No defense to Texas Tech’s defense
Michigan State had no answers to break down Texas Tech's defense.
Defense wins championships tends to be a tired, overused cliche in sports. It becomes annoying, especially when a team plays defense and lose.
But the Texas Tech Red Raiders bring legitimate credence to this theory. They play 40 minutes of defense, and they never let up for one bit. And that’s why they are 40 minutes away from celebrating their first national championship ever on Monday night.
Texas Tech turned Michigan State point guard Cassius Winston into a pedestrian player by having him score 16 points on 4-of-16 shooting with nine in the first half and seven in the second half. They made Michigan State’s trio of big men out to be midgets by doing exactly nothing in the paint. They forced the Spartans to shoot 31.9 percent. It was a defensive clinic they demonstrated.
Not even the big bad Michigan State Spartans could figure out how to break through Texas Tech’s defense. Michigan State offered no explosion to break down Texas Tech’s defense. Texas Tech forced the Spartans to take jumpers rather than score in the paint, and the Spartans struggled to make shots and get their offense going, which is why they won 61-51 on Saturday night at U.S. Bank Stadium.
If anything else, Texas Tech made defense beautiful to watch in a sense it’s admirable these guys would exert so much energy playing defense the entire game and sacrifice their offense for the common good.
All coaches of any level of basketball could only watch with envy. Maybe they tape this game and show it to all players how to play basketball the way it should be. That’s if the players listen. After all, a coach can tell so much, but if the players ignore them, there’s nothing a coach can do.
Third-year Texas Tech basketball coach Chris Beard deserves credit for getting his players to buy in what he preaches. It can’t be easy to tell a modern player to play defense. No one remembers Tariq Owens as a player who wanted to play defense at St. John’s, so for him to make the transformation into being a defensive player, it’s amazing to see.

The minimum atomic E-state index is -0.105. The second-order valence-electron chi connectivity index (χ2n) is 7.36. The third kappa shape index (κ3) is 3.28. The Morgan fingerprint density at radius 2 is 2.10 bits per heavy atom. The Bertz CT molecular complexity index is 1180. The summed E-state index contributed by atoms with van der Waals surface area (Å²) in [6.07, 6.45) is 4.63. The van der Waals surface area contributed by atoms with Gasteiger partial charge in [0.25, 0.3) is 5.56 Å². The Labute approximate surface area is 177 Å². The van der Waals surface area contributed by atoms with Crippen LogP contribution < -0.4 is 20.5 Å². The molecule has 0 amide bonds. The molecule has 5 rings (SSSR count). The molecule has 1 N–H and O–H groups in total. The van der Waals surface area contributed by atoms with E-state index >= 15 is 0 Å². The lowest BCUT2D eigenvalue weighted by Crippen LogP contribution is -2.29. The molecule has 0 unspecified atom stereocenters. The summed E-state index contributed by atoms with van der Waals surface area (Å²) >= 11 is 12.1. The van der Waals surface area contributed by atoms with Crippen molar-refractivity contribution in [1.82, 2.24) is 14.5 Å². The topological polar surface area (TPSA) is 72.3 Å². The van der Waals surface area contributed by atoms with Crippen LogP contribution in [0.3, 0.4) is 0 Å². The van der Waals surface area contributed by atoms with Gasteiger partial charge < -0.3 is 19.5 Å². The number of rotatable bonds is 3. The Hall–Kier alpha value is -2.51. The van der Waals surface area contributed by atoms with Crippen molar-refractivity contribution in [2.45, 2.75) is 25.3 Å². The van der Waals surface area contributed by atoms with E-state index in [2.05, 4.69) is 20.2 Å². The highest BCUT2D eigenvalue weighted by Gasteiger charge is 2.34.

Saturday’s game exemplified Beard getting his team to play hard on defense and be better prepared to beat a good Michigan State team. This game demonstrated why Beard won the AP Coach of the Year award.
To think Michigan State started off well by shooting the first two 3-pointers in the game that would give them a 6-4 lead early on. Texas Tech went to work right away by forcing Xavier Tillman and Nick Ward to turn the ball over followed by Matt McQuaid missing a three-pointer and Winston turning the ball over.
It would go on and on and on all game for Michigan State. Not even Izzo could have found a wrinkle or two to figure out Texas Tech’s defense. Michigan State went through many scoreless droughts during the course of the game.
Michigan State prides itself on toughness, but on this night, they appeared scared to score in the paint. When they have opportunity to do so, it was Jarrett Culver and Owens that deflected the ball from going in.
Michigan State banked on big men to counteract with Texas Tech’s big men, which is why they liked their chances to win. So much for that. Nick Ward, Henry and Tillman couldn’t do anything against Texas Tech’s big men for most of the night. That’s when Michigan State knew they were in for a long night.
No one should have been surprised at what Texas Tech did. It’s surprising Michigan State offered little resistance in the second half. There’s no question the Red Raiders had so much to do with it. They are not just big, but they have so much length for teams to deal with. It’s also their will to be perfect defensively.
Texas Tech earned its Final Four appearance by beating offensive-minded teams in Michigan and Gonzaga. It’s no wonder why everyone gave the Red Raiders more than a puncher’s chance to win the national championship.
The way the Red Raiders played this Saturday night, it would be an upset if they don’t celebrate as national champions on Monday night.
Of course, they will play a team that is a mirror image of their own in the Virginia Cavaliers.
But who can doubt them the way they are going?
If they can fluster big bad Michigan State, playing Virginia has to be a breeze.